Millions of Americans find that they feel tired or have muscle pain on a regular basis, but have no obvious cause for these symptoms. According to the National Institute of Health, these people may suffer from a condition known as fibromyalgia, and a diagnosis may make them eligible for SSD benefits.
What is fibromyalgia?
Those with fibromyalgia may have tenderness and pain on a regular basis throughout the whole body. They often have morning stiffness, painful menstrual periods, problems with memory and thinking, trouble sleeping, or tingling and numbness in the extremities. Fibromyalgia may also be diagnosed in addition to other chronic pain conditions, making the symptoms worse as the individual must deal with pain from both diseases. The symptoms of fibromyalgia can make it difficult to get to work and to earn a paycheck to support yourself and your family.
This condition can be caused by some diseases, genetics, repetitive injuries and trau matic or stressful events. It may flare up on its own without any precursor or apparent cause, and is much more common in women during middle age. Fibromyalgia can also have a genetic component, meaning that those with a family member with the disease are more likely to have it, particularly women.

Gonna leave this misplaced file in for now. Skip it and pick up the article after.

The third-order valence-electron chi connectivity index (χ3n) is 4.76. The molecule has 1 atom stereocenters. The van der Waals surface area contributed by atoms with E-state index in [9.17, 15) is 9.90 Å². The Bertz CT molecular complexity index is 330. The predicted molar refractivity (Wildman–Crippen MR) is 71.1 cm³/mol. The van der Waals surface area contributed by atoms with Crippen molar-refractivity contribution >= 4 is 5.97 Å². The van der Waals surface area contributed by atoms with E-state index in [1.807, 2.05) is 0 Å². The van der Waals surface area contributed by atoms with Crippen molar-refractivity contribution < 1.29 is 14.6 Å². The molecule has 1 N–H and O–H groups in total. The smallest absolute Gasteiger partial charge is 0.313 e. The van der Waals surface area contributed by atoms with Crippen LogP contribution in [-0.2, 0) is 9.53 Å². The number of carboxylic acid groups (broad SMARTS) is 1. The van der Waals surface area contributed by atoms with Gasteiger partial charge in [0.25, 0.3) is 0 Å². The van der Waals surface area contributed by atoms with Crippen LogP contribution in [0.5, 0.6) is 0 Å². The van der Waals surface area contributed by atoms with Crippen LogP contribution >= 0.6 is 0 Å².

Fibromyalgia is hard to treat, and most with the condition find it hard to perform normal daily tasks because of pain, tenderness and fatigue. A team of physical therapists and doctors may work on your recovery plan, and many seek treatment from a rheumatology or pain clinic.
Am I eligible for benefits?
In order to be eligible for SSD benefits with a fibromyalgia diagnosis, the condition must persist for at least three months. It must also be determined that there is sufficient evidence that you are unable to perform basic functions because of the condition. There may be a need for documents and evidence from doctors, family members, friends or employers to determine if you are unable to perform certain activities that warrant a medically determinable impairment.
Fibromyalgia is a medically determinable impairment when it has been established with appropriate medical evidence, and can often be the reason a person receives full or partial SSD benefits. Information from medical records regarding functional abilities and physical strength is studied to determine if the person is eligible.
If you suffer from fibromyalgia, it's easy to feel frustrated and hopeless about your inability to work or perform basic tasks because of the pain and fatigue in your body. Fortunately you may be eligible for benefits that allow you the freedom to care for yourself. An attorney may be able to answer any questions you have about fibromyalgia and SSD benefits.